Alexandrou says that hospitals have increasing presentations of DIVAs (patients that have difficult venous access); around 30 per cent of adult patients, and up to half of paediatric patients present to hospital with hard to see or hard to feel veins and the issue is placing a burden on the health system.

Another problem is the common places clinicians choose to place the PIVC. 

"They're usually placed in the areas of flexion. So, in the elbow crease or in the wrist, or in the top of the hand, which are areas of mobility, so typically it's very hard to stabilise the cannula there. And so it tends to move in and out of the skin, in and out of the vein, causing irritation, pain and swelling."

PIVCs have also become a fallback device, Alexandrou says, when a medication administered might be better suited to another device.

"It's really about that early planning, early escalation of the most appropriate device. At Liverpool Hospital we have this mantra: 'Right patient, right line, right time,'" he says.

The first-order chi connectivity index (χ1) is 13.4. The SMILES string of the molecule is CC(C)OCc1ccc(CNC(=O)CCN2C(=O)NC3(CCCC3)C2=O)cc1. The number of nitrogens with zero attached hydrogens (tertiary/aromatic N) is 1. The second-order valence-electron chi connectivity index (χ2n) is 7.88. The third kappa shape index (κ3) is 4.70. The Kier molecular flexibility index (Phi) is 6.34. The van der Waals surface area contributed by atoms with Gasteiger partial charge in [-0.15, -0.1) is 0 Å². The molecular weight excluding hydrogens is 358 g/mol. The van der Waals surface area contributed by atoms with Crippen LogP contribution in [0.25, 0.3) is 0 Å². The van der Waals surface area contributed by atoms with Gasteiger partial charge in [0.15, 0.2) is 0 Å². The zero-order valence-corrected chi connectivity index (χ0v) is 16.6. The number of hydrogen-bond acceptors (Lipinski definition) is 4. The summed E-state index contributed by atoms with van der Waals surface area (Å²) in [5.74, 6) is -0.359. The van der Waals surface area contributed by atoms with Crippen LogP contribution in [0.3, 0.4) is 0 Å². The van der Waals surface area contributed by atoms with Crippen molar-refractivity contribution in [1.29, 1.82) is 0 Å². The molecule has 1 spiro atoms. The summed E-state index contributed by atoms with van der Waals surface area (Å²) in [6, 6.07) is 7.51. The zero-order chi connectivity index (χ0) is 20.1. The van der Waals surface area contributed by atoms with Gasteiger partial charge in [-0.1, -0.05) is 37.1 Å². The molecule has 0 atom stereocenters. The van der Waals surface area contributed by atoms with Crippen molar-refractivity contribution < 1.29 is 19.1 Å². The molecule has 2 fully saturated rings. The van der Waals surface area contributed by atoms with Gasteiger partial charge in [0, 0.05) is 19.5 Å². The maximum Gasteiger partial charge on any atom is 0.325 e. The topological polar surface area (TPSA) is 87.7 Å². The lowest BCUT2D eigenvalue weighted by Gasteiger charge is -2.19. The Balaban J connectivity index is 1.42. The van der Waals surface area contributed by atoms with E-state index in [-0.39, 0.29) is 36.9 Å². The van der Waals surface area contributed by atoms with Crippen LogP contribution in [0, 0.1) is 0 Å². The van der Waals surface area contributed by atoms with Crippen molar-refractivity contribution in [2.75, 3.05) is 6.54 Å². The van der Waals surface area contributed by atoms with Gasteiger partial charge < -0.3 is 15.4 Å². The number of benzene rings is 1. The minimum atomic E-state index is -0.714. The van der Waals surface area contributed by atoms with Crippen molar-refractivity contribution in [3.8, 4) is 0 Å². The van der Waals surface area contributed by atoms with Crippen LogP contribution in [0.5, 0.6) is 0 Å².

"You've assessed the patient, you assess their vasculature or you've assessed their vessels. Is a cannula going to be accommodated? You think about the characteristics of the medication that's going to be given. You think about how long they're going to require that device. And that really is what should guide the type of device you're placing, not what is the most convenient to the clinician."

Just as important as planning or assessment is who physically places the cannula.